Dr. Amr Mohamed Explains the Influence Of Gut Microbiome on Kidney Health

Dr. Amr Mohamed is a kidney doctor in Kentucky. Otherwise known as a nephrologist, Dr. Amr Mohamed helps patients with poor kidney health. He also informs patients how to take care of themselves to reduce the likelihood of kidney disease in the future. 

Of the many things patients can do to decrease the probability of kidney disease, one of the things that makes the most difference is considering the gut microbiome and its impact on renal function and the body as a whole. 

“Gut microbiome is one of the largest and most important organs in our body,” says Dr. Amr Mohamed. 

“There is continuous dialogue and cross-talks between the gut microbiome and other human organs. It affects our quality of life and life-span as well.” 

Dr. Amr Mohamed says that there is growing evidence that chronic kidney disease induces dysbiosis, which is an abnormal change in the gut microbial diversity. Not only does this affect the health outcome of renal patients, but it affects the entire body. 

“The relationship between kidney diseases and dysbiosis is bidirectional; gut-derived metabolites and toxins can cause rapid loss of kidney function, and the uremic milieu has a bad impact on gut microbiota.”

“Moreover, polypharmacy, which is not uncommon in patients, with kidney diseases can negatively affect the gut microbiota. Reno protective metabolites such as bile and short-chain fatty acids may help to delay the progression of chronic kidney disease,” says Dr. Amr Mohamed. 

For this reason. Dr. Amr Mohamed strongly recommends taking care of your overall health, gut microbiome and kidney health as easrly as possible to reduce the need for polypharmacy. 

“We are what we eat and our dietary habits alter the gut microbiome. In patients with normal kidney function there are several adaptive mechanisms that alleviate the need to protect our body from toxins and injurious substances.”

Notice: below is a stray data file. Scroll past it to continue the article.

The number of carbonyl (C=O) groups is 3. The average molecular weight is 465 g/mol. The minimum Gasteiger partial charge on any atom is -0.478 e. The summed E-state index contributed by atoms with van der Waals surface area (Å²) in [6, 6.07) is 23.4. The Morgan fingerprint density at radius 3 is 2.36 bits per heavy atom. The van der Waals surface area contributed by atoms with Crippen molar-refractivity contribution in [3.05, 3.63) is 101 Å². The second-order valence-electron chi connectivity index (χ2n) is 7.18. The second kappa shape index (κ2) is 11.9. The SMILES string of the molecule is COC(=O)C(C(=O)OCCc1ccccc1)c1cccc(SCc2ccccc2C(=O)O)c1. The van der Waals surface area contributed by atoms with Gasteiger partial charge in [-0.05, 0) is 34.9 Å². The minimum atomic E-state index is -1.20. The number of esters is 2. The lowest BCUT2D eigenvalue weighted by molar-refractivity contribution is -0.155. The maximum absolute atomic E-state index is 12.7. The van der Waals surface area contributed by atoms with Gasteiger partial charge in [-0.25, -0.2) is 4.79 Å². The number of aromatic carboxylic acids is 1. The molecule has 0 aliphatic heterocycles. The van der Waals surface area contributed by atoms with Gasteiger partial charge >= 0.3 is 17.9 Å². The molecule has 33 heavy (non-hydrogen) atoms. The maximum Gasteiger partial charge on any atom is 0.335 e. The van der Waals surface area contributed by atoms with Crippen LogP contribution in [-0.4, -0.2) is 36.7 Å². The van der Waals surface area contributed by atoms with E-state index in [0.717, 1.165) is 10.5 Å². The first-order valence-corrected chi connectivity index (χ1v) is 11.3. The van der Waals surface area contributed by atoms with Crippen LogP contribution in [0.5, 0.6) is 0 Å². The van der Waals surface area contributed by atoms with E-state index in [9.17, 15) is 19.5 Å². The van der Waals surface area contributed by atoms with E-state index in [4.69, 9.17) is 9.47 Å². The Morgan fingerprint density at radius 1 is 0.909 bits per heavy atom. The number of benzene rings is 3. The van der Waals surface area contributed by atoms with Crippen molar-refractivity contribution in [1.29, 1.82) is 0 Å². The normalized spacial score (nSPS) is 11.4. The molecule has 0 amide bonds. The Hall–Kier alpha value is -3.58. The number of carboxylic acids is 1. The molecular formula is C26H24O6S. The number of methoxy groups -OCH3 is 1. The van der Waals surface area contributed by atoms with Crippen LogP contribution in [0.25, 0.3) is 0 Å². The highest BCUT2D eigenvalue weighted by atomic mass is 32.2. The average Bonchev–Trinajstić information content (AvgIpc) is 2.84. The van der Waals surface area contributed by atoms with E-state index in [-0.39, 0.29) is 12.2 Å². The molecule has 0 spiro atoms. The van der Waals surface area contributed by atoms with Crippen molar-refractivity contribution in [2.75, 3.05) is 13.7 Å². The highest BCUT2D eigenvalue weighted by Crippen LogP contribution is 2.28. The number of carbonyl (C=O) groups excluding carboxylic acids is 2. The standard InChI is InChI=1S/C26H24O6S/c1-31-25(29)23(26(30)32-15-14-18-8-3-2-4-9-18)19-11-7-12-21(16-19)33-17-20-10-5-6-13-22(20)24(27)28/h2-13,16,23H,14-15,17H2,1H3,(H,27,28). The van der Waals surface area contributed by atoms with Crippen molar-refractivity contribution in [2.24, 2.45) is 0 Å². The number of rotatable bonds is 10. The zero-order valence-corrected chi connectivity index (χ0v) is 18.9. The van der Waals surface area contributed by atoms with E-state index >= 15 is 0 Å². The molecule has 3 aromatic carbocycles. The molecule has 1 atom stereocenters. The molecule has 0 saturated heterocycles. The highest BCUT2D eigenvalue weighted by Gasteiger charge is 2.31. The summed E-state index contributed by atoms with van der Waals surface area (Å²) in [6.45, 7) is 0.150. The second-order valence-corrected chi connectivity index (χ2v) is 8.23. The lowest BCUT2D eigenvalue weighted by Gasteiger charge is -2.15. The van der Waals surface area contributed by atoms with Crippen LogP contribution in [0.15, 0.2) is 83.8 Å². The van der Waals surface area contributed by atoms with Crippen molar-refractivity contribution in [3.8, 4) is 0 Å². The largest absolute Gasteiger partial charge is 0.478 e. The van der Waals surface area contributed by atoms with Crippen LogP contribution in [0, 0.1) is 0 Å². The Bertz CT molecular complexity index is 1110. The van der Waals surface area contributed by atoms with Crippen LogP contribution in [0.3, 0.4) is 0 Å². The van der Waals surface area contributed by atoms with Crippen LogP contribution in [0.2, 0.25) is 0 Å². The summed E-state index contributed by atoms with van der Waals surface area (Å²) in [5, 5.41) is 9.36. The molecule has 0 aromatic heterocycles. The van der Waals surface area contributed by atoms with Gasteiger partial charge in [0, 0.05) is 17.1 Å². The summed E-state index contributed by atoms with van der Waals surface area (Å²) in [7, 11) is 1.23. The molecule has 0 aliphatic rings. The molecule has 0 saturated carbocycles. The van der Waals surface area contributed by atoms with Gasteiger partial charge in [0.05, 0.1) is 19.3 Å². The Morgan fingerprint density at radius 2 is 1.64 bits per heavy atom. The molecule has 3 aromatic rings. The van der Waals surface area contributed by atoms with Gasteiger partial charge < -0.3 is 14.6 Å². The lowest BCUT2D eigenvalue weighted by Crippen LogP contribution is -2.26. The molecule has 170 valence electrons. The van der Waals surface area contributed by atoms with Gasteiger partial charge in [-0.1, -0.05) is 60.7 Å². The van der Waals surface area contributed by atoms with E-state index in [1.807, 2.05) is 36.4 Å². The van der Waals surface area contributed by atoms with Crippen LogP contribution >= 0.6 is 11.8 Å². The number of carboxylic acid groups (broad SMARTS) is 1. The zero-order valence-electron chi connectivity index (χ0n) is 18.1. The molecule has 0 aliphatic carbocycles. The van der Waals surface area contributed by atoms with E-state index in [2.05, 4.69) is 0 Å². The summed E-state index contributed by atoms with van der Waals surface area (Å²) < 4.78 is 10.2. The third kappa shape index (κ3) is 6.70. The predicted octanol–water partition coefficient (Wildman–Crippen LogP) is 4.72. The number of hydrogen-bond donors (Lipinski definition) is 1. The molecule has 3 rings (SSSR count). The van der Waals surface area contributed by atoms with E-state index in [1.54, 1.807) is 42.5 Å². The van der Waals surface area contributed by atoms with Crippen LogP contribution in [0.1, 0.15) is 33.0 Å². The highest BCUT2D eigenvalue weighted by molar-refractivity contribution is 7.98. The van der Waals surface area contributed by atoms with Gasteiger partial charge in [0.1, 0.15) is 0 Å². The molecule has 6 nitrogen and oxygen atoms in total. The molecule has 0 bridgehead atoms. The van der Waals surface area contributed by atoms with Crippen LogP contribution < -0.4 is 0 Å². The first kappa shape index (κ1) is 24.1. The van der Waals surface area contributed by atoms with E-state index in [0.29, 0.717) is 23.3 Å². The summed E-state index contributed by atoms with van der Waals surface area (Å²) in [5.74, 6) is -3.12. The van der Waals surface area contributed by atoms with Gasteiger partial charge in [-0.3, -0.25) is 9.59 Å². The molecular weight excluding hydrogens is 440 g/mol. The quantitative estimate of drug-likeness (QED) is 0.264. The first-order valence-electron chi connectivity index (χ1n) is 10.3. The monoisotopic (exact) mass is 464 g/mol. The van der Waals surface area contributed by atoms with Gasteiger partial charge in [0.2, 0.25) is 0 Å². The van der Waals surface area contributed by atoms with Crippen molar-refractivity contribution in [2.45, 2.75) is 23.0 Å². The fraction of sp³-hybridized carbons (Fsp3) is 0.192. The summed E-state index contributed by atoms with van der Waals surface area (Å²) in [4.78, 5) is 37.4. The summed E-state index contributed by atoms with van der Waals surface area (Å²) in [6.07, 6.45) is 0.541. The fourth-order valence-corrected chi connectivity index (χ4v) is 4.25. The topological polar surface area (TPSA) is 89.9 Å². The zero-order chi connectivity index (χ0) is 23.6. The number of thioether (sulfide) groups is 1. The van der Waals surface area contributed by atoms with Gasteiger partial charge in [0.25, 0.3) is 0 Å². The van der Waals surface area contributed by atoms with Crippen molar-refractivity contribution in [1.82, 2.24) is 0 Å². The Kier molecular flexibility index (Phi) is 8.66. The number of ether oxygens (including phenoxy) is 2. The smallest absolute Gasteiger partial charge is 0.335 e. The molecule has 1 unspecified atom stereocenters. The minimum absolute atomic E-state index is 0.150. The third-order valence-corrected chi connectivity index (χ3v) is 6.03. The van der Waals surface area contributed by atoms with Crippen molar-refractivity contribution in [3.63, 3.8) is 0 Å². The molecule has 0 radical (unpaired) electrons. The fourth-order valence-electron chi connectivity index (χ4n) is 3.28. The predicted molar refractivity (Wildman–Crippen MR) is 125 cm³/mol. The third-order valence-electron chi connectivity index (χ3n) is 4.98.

“Patients with low kidney function lose the compensatory and adaptive processes and start to have maladaptive procedures that usually have bad consequences. Low animal protein and eating more vegetables and fruits that have high-fibers improves the gut microbiota environment.”

Dr. Amr Mohamed says that patients with chronic kidney disease also tend to have altered urinary microbiomes, which increases the susceptibility of urine infections and induces antibiotic resistance.

Recent research has shown that probiotics, which are live microorganisms that provide health benefits to people when consumed in adequate amounts, may also play a role in improving kidney health. 

A systematic review of randomized controlled trials found that probiotic supplementation improved several markers of kidney function in patients with chronic kidney disease. More studies, however, are needed to confirm these findings and determine the optimal type, dose, and duration of probiotic supplementation.

It is worth noting that the gut microbiome is a complex and dynamic ecosystem, and there is still a lot to learn about its role in kidney health. By paying attention to gut health and our diet, incorporating healthy lifestyle changes, and potentially adding probiotic supplementation, patients with kidney disease may be able to improve their overall health outcomes.

In conclusion, as Dr. Amr Mohamed emphasizes, taking care of the gut microbiome is an important aspect of kidney health. By making dietary and lifestyle changes that promote a healthy gut microbiota environment, patients may be able to reduce the risk of complications from kidney disease. As Dr. Mohamed puts it, “Nothing is better than saving people’s lives.”

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